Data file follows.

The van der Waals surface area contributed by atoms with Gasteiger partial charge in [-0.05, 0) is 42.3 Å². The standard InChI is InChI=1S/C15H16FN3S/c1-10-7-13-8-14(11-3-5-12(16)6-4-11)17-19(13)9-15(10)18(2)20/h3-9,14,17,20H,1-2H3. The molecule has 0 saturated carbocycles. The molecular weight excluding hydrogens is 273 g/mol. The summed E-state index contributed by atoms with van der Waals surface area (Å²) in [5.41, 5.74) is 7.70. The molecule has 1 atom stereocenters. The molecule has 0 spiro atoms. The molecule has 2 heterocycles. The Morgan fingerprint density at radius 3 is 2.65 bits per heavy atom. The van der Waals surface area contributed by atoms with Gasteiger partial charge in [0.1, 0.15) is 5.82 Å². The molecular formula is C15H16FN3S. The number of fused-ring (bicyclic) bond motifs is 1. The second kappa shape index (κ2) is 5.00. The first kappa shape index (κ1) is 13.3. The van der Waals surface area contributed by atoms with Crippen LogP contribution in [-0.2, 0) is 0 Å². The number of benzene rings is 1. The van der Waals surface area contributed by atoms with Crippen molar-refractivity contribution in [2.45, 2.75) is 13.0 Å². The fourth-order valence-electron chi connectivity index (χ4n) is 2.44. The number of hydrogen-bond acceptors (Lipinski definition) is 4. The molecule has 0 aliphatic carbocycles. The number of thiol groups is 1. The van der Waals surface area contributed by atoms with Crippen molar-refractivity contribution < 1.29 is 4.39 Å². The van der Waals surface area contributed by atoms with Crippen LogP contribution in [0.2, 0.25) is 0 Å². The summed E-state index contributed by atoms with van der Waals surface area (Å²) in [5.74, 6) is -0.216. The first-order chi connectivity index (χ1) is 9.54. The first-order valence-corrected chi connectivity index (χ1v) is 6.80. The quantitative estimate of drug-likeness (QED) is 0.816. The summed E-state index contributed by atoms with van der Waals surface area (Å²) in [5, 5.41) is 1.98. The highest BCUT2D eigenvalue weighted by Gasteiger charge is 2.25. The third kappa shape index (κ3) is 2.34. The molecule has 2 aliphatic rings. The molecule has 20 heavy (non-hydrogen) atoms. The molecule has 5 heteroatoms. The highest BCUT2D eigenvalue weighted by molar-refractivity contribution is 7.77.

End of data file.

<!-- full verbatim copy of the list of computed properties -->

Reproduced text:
The van der Waals surface area contributed by atoms with Gasteiger partial charge in [-0.05, 0) is 42.3 Å². The standard InChI is InChI=1S/C15H16FN3S/c1-10-7-13-8-14(11-3-5-12(16)6-4-11)17-19(13)9-15(10)18(2)20/h3-9,14,17,20H,1-2H3. The molecule has 0 saturated carbocycles. The molecular weight excluding hydrogens is 273 g/mol. The summed E-state index contributed by atoms with van der Waals surface area (Å²) in [5.41, 5.74) is 7.70. The molecule has 1 atom stereocenters. The molecule has 0 spiro atoms. The molecule has 2 heterocycles. The Morgan fingerprint density at radius 3 is 2.65 bits per heavy atom. The van der Waals surface area contributed by atoms with Gasteiger partial charge in [0.1, 0.15) is 5.82 Å². The molecular formula is C15H16FN3S. The number of fused-ring (bicyclic) bond motifs is 1. The second kappa shape index (κ2) is 5.00. The first kappa shape index (κ1) is 13.3. The van der Waals surface area contributed by atoms with Crippen LogP contribution in [-0.2, 0) is 0 Å². The number of benzene rings is 1. The van der Waals surface area contributed by atoms with Crippen molar-refractivity contribution in [2.45, 2.75) is 13.0 Å². The fourth-order valence-electron chi connectivity index (χ4n) is 2.44. The number of hydrogen-bond acceptors (Lipinski definition) is 4. The molecule has 0 aliphatic carbocycles. The number of thiol groups is 1. The van der Waals surface area contributed by atoms with Crippen molar-refractivity contribution < 1.29 is 4.39 Å². The van der Waals surface area contributed by atoms with Crippen LogP contribution in [0.2, 0.25) is 0 Å². The summed E-state index contributed by atoms with van der Waals surface area (Å²) in [5.74, 6) is -0.216. The first-order chi connectivity index (χ1) is 9.54. The first-order valence-corrected chi connectivity index (χ1v) is 6.80. The quantitative estimate of drug-likeness (QED) is 0.816. The summed E-state index contributed by atoms with van der Waals surface area (Å²) in [5, 5.41) is 1.98. The highest BCUT2D eigenvalue weighted by Gasteiger charge is 2.25. The third kappa shape index (κ3) is 2.34. The molecule has 2 aliphatic rings. The molecule has 20 heavy (non-hydrogen) atoms. The molecule has 5 heteroatoms. The highest BCUT2D eigenvalue weighted by molar-refractivity contribution is 7.77.